Arriving at Army HQ in Andover, security is clinically tight. You are left in no doubt that this is a secure establishment. However, once the processes have been concluded the hospitality is both generous and friendly. There is no doubt but the Army takes its photography seriously and not only from a PR point of view. This is a very professional organization and strives for the highest of standards. However, and I am sure isn’t a problem for the Army, the focus of every image is military… naturally. Being in uniform presents the cameraperson with photo-opportunities that the rest of us would kill for. Excuse the use of words there. Take, for example, these two images… the first is from the winning professional portfolio:-
Monochrome and all the more powerful for that. It is part of a long tradition of combat photographs stretching back to the work of Robert Capa and W. Eugene Smith, where a wounded comrade is carried to safety. There is a photograph by James Nachtwey taken in Nicaragua. One of the government troops is being carried, feet first, out of the “bush” by three of his comrades. This comes from the Contra wars. The image parallels many of the religious paintings of Christ being lifted from the Cross and carried to the sepulchre. Nachtwey favoured the standard, iconic format. Yet, Corporal Morrison, by hiding the “wounded” man’s face and concentrating upon the exertions of his rescuer, we have a more dynamic sense of movement and urgency. The carrying soldier’s left arm swings free to counterbalance the weight of the wounded man… it parallels the victim’s right leg. Nachtwey’s image is good but the structure is static and tableaux-like. With Morrison’s image the expression on the face of the soldier to the far left of frame is one of concern… the use of the armoured vehicle to the right provides not only a sense of enclosure but hope in that there is shelter being offered. These simple additions only add to the sense of it being a moment captured. Only when we see the blank-firing adaptor do we realise the scene is a training exercise.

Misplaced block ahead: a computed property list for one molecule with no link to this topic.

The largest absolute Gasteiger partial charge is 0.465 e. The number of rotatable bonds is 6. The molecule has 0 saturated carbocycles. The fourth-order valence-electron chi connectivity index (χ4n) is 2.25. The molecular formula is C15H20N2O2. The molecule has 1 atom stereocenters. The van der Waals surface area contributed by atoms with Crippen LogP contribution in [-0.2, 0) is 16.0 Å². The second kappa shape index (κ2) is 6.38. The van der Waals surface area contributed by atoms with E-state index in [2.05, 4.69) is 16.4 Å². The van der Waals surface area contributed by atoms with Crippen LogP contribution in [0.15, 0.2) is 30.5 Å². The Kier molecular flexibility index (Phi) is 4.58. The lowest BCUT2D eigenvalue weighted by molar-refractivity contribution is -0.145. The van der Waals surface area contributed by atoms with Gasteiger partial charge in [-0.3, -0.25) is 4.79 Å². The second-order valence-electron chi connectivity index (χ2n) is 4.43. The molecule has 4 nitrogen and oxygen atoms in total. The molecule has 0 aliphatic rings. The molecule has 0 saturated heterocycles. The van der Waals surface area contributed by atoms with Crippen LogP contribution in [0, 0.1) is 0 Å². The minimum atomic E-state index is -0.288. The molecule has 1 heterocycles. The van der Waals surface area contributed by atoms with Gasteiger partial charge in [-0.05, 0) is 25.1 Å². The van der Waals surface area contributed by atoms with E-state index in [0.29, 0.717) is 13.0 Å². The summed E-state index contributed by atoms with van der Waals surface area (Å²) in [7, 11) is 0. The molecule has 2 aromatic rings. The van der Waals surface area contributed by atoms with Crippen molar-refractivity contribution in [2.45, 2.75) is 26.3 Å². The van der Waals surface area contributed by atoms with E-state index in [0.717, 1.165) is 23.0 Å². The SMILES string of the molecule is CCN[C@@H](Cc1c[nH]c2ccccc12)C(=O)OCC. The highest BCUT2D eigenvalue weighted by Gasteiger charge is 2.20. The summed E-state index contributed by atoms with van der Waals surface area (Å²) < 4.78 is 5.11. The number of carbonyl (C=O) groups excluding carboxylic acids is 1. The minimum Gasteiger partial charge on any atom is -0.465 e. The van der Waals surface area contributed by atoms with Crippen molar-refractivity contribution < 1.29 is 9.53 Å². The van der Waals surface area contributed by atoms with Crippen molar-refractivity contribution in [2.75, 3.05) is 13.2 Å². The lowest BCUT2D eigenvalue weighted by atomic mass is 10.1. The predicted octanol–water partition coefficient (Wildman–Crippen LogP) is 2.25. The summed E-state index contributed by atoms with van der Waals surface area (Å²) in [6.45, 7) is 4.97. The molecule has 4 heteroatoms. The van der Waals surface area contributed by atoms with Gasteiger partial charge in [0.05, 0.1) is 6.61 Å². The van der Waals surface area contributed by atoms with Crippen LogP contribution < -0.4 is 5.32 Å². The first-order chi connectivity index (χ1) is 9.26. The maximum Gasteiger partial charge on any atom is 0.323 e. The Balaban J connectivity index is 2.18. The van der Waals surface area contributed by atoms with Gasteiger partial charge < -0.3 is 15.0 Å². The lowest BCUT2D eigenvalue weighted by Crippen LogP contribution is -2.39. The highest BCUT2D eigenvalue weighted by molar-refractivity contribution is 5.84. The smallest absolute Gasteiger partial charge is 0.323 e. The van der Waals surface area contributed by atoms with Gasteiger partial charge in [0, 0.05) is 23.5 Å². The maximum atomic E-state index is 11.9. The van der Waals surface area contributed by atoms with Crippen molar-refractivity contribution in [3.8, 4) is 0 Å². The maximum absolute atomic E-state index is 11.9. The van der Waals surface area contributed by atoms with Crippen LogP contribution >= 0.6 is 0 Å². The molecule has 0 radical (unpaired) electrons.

There was an overall winner chosen by public ballot.
The power and dynamic quality of this image says it all. Seemingly to be hovering there, above the engulfing fire, the Apache Longbow helicopter’s colour scheme is a complement to the oily muck of the smoke… a phoenix waiting for a chance to come into its own. Because of the nature of helicopter flight and bodily configuration there is always a moment when it looks as benign as a dragonfly before the nose drops and the thunder strikes. The contrast between the hover and the background fire identifies one such moment… this image is about anticipation… the metamorphosis of the predator.
One last image and it’s one I couldn’t resist because it honours all those who have submitted images to the competition… An Army photographer complete with Nikon D4…
Sargeant Paul Morrison
John Cogan ARPS
This article first appeared in the RPS Comtemporary Times e-newsletter